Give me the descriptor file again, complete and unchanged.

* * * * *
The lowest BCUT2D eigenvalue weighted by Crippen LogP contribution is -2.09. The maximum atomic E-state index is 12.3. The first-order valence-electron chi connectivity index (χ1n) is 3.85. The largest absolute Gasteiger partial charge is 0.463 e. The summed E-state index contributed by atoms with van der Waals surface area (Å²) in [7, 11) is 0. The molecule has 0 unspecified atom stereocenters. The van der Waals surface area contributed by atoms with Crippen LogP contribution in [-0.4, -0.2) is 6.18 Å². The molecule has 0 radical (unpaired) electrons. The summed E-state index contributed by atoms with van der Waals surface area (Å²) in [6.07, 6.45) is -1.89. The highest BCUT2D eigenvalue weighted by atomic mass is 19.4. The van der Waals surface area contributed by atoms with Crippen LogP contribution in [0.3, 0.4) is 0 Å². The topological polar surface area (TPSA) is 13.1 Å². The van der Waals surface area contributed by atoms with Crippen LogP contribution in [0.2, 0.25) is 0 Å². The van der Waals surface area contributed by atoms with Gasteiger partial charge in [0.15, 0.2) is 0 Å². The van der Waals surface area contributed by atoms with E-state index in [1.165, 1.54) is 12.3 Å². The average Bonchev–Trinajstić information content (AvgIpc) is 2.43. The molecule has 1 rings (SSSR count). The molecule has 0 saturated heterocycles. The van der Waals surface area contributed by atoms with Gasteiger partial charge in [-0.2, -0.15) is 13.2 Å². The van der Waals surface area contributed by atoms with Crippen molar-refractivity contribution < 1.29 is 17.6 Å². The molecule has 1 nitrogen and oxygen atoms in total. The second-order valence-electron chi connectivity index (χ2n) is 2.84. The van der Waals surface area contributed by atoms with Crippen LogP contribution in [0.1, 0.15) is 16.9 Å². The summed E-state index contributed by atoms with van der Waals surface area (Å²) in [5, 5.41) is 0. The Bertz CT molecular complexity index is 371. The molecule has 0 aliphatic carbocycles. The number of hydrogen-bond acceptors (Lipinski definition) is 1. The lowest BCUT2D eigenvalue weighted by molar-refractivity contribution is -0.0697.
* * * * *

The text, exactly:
The lowest BCUT2D eigenvalue weighted by Crippen LogP contribution is -2.09. The maximum atomic E-state index is 12.3. The first-order valence-electron chi connectivity index (χ1n) is 3.85. The largest absolute Gasteiger partial charge is 0.463 e. The summed E-state index contributed by atoms with van der Waals surface area (Å²) in [7, 11) is 0. The molecule has 0 unspecified atom stereocenters. The van der Waals surface area contributed by atoms with Crippen LogP contribution in [-0.4, -0.2) is 6.18 Å². The molecule has 0 radical (unpaired) electrons. The summed E-state index contributed by atoms with van der Waals surface area (Å²) in [6.07, 6.45) is -1.89. The highest BCUT2D eigenvalue weighted by atomic mass is 19.4. The van der Waals surface area contributed by atoms with Crippen LogP contribution in [0.3, 0.4) is 0 Å². The topological polar surface area (TPSA) is 13.1 Å². The van der Waals surface area contributed by atoms with Crippen LogP contribution in [0.2, 0.25) is 0 Å². The van der Waals surface area contributed by atoms with Gasteiger partial charge in [0.15, 0.2) is 0 Å². The van der Waals surface area contributed by atoms with E-state index in [1.165, 1.54) is 12.3 Å². The average Bonchev–Trinajstić information content (AvgIpc) is 2.43. The molecule has 1 rings (SSSR count). The molecule has 0 saturated heterocycles. The van der Waals surface area contributed by atoms with Gasteiger partial charge in [-0.2, -0.15) is 13.2 Å². The van der Waals surface area contributed by atoms with Crippen molar-refractivity contribution < 1.29 is 17.6 Å². The molecule has 1 nitrogen and oxygen atoms in total. The second-order valence-electron chi connectivity index (χ2n) is 2.84. The van der Waals surface area contributed by atoms with Crippen LogP contribution in [0.1, 0.15) is 16.9 Å². The summed E-state index contributed by atoms with van der Waals surface area (Å²) in [5, 5.41) is 0. The Bertz CT molecular complexity index is 371. The molecule has 0 aliphatic carbocycles. The number of hydrogen-bond acceptors (Lipinski definition) is 1. The lowest BCUT2D eigenvalue weighted by molar-refractivity contribution is -0.0697.